What will be the impact of returning to 90 km / h?
Difficult to say, since with eighteen months of existence, the 80 km / h could not give their full measure. This is the main regret of Anne Lavaud, general delegate of the Association Prevention Routiere: “There was a two-year re-vision clause that was not even respected. This measure was not given the opportunity to prove its effectiveness. In road safety, progress is measured on a generation basis. For the seat belt, it took a while before it became a habit. ”
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Emmanuel Barbe, the interministerial delegate, warns: “When you make that kind of decision to increase the speed limit, you increase the risk. But I hope from the bottom of my heart that the risk will not materialize. “ And to note that finally, quite a few departments seem ready to backtrack … He dismisses the argument of elected officials saying that they will only go back to 90 km / h on the sections of good quality. “The beautiful roads are precisely those that cause the most deaths, note there. Because this is also where the traffic is the most important and where the motorists drive the fastest. “ In theory, the elected officials are supposed to favor sufficiently wide roads, passable on the side, equipped with horns, even not used by agricultural machines. But they keep the last word. In Haute-Marne, the departmental road safety commission issued an unfavorable opinion for 14 of the 15 sectors offered. President Lacroix did not care: all are now ironed at 90 km / h.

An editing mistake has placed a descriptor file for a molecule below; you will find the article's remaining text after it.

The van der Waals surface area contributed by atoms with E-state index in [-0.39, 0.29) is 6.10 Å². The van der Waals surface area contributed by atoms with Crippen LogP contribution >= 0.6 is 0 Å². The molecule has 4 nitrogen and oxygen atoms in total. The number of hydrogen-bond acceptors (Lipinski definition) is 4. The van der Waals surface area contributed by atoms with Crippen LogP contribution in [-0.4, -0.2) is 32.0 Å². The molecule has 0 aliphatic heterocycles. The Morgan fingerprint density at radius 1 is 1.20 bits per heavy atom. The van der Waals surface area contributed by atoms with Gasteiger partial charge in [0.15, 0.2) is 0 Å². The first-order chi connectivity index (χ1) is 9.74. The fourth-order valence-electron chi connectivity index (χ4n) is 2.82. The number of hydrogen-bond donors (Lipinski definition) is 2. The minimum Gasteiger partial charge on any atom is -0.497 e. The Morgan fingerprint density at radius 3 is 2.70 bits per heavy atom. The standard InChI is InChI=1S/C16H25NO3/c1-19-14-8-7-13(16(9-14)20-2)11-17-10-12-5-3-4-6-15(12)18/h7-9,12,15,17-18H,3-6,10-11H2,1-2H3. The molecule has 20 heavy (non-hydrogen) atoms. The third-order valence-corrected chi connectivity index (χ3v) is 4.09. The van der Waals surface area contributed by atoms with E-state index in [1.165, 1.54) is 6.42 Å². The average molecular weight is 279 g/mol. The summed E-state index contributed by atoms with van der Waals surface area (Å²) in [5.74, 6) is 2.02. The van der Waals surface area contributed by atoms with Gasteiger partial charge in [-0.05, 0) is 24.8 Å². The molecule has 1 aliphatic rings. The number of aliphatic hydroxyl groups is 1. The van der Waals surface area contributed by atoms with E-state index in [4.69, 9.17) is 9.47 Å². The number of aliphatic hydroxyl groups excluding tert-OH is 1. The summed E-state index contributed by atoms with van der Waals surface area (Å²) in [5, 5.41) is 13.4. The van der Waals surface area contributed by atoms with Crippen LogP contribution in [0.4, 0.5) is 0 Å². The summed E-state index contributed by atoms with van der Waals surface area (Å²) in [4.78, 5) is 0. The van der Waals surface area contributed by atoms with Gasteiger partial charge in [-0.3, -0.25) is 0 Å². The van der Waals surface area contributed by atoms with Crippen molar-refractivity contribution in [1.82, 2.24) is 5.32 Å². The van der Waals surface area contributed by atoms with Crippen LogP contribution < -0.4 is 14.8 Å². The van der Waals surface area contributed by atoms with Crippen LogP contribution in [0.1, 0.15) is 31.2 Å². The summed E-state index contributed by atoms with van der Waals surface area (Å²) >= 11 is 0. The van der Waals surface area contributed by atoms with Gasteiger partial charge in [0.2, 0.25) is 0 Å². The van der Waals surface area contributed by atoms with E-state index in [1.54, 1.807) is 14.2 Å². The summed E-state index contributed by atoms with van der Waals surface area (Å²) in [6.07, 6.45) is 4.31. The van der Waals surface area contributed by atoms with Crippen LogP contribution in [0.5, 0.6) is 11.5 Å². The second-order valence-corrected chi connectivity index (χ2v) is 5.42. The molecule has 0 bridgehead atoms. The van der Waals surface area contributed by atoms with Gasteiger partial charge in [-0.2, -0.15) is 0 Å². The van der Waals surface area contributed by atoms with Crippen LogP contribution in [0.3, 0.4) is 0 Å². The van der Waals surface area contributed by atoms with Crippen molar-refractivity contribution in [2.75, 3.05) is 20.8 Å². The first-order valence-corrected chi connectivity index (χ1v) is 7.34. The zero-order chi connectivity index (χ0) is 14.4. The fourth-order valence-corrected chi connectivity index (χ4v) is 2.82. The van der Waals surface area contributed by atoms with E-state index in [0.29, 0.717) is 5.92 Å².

(1) This figure of 336 is an estimate made from the very bad figures for 2017 (3,448 dead), before the introduction of 80 km / h.
Sylvain Mouillard Photo Fred Kihn